CANADIAN RAILWAY OFFICE OF ARBITRATION
CASE NO. 976
Heard at Montreal, Tuesday, September 14th, 1982
CANADIAN PACIFIC EXPRESS LIMITED
BROTHERHOOD OF RAILWAY, AIRLINE AND STEAMSHIP CLERKS, FREIGHT HANDLERS, EXPRESS AND STATION EMPLOYEES
The assessing of fifteen demerits to employee J. Hunt, Cambridge, Ontario, for unsafe operation of tow motor.
JOINT STATEMENT OF ISSUE:
November 6, 1981, employee J. Hunt, was involved in a tow motor accident and consequently assessed fifteen demerits which resulted in accumulation of over sixty-five demerits.
The Brotherhood maintains the assessing of discipline was not warranted and requested they be expunged from his record, he be reinstated and paid all wages due him while out of service.
The Company declined the Brotherhood’s request.
FOR THE BROTHERHOOD: FOR THE COMPANY:
(SGD.) J. J. BOYCE (SGD.) D. R. SMITH
General Chairman Director, Industrial, Relations, Personnel & Administration
There appeared on behalf of the Company:
D. R. Smith – Director, Industrial Relations, Toronto
B. D. Neill – Manager, Labour Relations, Toronto
P. E. Timpson – Labour Relations Officer, CP Rail, Montreal
And on behalf of the Brotherhood:
J. J. Boyce – General Chairman, Toronto
J. Crabb – General Secretary-Treasurer, Toronto
M. Gauthier – Vice-General Chairman, Toronto
AWARD OF THE ARBITRATOR
At the hearing of this matter, the Union alleged that there had been no investigation of the matter, as required by Article 8.1 of the Collective Agreement. That Article is as follows:
8.1 An employee shall not be disciplined or dismissed until after a fair and impartial investigation has been held and the employee’s responsibility is established. An employee may be held out of service for such investigation for a period of not more than 5 working days and he will be notified in writing of the charges against him.
There is, it will be noted, no reference to this in the Joint Statement of Issue, which raises only the question of the merits of the Company’s action in assessing discipline. The fact that no investigation in the form of the taking of the traditional question and answer statement was held, was the subject of correspondence between the parties in the course of the grievance procedure. It has not been made the basis of the dispute submitted to arbitration.
In any event, it is clear that the matter was investigated, and that the grievor was aware of the action for which his accountability was in question. This investigation was held by the Safety Committee, of which a Union Representative was a member. Both the grievor and another employee, injured in the accident, were present. Whether or not the Union Representative concurred in any recommendation to assess discipline, the matter was in fact investigated, and the grievor had the opportunity to be heard. Whether or not an employee’s responsibility is "established" at an investigation, the question at arbitration, of course, is whether or not there was just cause for the disciplinary action taken, and that is the issue before me in this case.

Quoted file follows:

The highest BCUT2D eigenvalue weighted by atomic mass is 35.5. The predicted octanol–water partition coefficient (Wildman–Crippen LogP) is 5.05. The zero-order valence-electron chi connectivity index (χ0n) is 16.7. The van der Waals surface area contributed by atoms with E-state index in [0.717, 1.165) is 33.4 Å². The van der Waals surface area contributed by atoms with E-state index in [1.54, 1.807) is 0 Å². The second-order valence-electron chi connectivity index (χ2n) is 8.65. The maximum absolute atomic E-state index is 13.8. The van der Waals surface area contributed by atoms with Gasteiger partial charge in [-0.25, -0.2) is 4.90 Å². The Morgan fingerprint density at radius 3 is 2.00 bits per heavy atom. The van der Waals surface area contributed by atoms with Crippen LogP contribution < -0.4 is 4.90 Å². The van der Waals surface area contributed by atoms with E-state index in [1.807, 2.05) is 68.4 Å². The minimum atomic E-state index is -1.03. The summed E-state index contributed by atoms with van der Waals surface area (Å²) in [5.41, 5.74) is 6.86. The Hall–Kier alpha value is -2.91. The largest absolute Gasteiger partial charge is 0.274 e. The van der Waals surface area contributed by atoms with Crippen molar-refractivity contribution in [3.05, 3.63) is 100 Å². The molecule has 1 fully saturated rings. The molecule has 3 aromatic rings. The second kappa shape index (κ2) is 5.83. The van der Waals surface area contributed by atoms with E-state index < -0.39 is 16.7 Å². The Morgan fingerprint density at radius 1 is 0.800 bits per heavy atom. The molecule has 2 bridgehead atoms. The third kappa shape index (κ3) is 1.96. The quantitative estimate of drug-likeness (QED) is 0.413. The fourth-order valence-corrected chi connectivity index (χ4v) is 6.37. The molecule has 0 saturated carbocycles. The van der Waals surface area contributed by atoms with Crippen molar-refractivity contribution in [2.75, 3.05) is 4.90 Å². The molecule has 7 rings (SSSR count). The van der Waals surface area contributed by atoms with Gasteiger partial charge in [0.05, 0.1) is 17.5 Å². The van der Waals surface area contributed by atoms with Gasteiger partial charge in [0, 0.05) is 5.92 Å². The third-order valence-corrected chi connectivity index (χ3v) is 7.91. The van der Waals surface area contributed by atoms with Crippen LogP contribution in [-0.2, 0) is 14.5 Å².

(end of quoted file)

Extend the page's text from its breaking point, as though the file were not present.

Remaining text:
The grievor, who first worked for the Company in May, 1979, became a full-time employee in September, 1980. His classification was that of Warehouseman. On Friday, November 6, 1981, he was operating a forklift in the Cambridge Terminal. At approximately 0140 hours, while attempting to make a turn into a trailer, he backed into a doorway to position himself. He took too wide a swing, and pinned a fellow employee between the back of the towmotor and the edge of a steel power conveyor. The other employee suffered injuries to his right leg and knee which required medical treatment.
It would appear from the accident investigation report (which the Union Representative did not sign), that the injured employee was criticized for unloading skids on the dock edge of the power conveyor especially, it was said, when a tow motor was working nearby. That, of course, did not relieve the grievor of his responsibility to be aware of other employees working in the area where he was manoeuvering his vehicle. Where, as in this case, an employee has been pinned between the back of a tow motor and a conveyor, the facts speak for themselves, and unless there were some strange circumstances which could explain that the incident was somehow not the grievor’s fault (as no such circumstances have been suggested), then the obvious conclusion is to be drawn.
The grievor was, I find, careless in the operation of the forklift, and was subject to discipline therefore. In the circumstances of this case, I do not consider that the assessment of fifteen demerits was excessive. The grievor had been disciplined on four previous occasion in the same year, for offences involving carelessness or unsafe acts, and at least one of these also involved personal injury.
For the foregoing reasons, the grievance is dismissed.
(signed) J. F. W. WEATHERILL